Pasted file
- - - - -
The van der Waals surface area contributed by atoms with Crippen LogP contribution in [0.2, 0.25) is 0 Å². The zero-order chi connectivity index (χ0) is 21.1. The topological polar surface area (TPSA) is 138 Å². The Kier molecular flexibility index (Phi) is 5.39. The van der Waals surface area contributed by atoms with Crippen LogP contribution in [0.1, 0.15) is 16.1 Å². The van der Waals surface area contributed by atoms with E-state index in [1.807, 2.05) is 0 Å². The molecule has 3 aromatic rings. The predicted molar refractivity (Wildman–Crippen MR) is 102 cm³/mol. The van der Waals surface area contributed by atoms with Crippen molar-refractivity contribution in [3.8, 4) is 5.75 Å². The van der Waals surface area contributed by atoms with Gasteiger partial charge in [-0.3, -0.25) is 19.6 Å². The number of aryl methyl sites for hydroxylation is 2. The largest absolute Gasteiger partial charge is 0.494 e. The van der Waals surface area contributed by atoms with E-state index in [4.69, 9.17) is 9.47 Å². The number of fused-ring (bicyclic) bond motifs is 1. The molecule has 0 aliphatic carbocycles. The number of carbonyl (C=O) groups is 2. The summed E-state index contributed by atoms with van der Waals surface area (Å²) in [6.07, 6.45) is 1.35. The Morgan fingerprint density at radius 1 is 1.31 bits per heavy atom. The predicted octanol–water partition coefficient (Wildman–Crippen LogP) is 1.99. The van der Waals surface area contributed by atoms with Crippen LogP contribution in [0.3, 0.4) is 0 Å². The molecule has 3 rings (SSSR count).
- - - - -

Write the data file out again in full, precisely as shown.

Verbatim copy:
The van der Waals surface area contributed by atoms with Crippen LogP contribution in [0.2, 0.25) is 0 Å². The zero-order chi connectivity index (χ0) is 21.1. The topological polar surface area (TPSA) is 138 Å². The Kier molecular flexibility index (Phi) is 5.39. The van der Waals surface area contributed by atoms with Crippen LogP contribution in [0.1, 0.15) is 16.1 Å². The van der Waals surface area contributed by atoms with E-state index in [1.807, 2.05) is 0 Å². The molecule has 3 aromatic rings. The predicted molar refractivity (Wildman–Crippen MR) is 102 cm³/mol. The van der Waals surface area contributed by atoms with Crippen molar-refractivity contribution in [3.8, 4) is 5.75 Å². The van der Waals surface area contributed by atoms with Gasteiger partial charge in [-0.3, -0.25) is 19.6 Å². The number of aryl methyl sites for hydroxylation is 2. The largest absolute Gasteiger partial charge is 0.494 e. The van der Waals surface area contributed by atoms with E-state index in [4.69, 9.17) is 9.47 Å². The number of fused-ring (bicyclic) bond motifs is 1. The molecule has 0 aliphatic carbocycles. The number of carbonyl (C=O) groups is 2. The summed E-state index contributed by atoms with van der Waals surface area (Å²) in [6.07, 6.45) is 1.35. The Morgan fingerprint density at radius 1 is 1.31 bits per heavy atom. The predicted octanol–water partition coefficient (Wildman–Crippen LogP) is 1.99. The van der Waals surface area contributed by atoms with Crippen LogP contribution in [0.3, 0.4) is 0 Å². The molecule has 3 rings (SSSR count).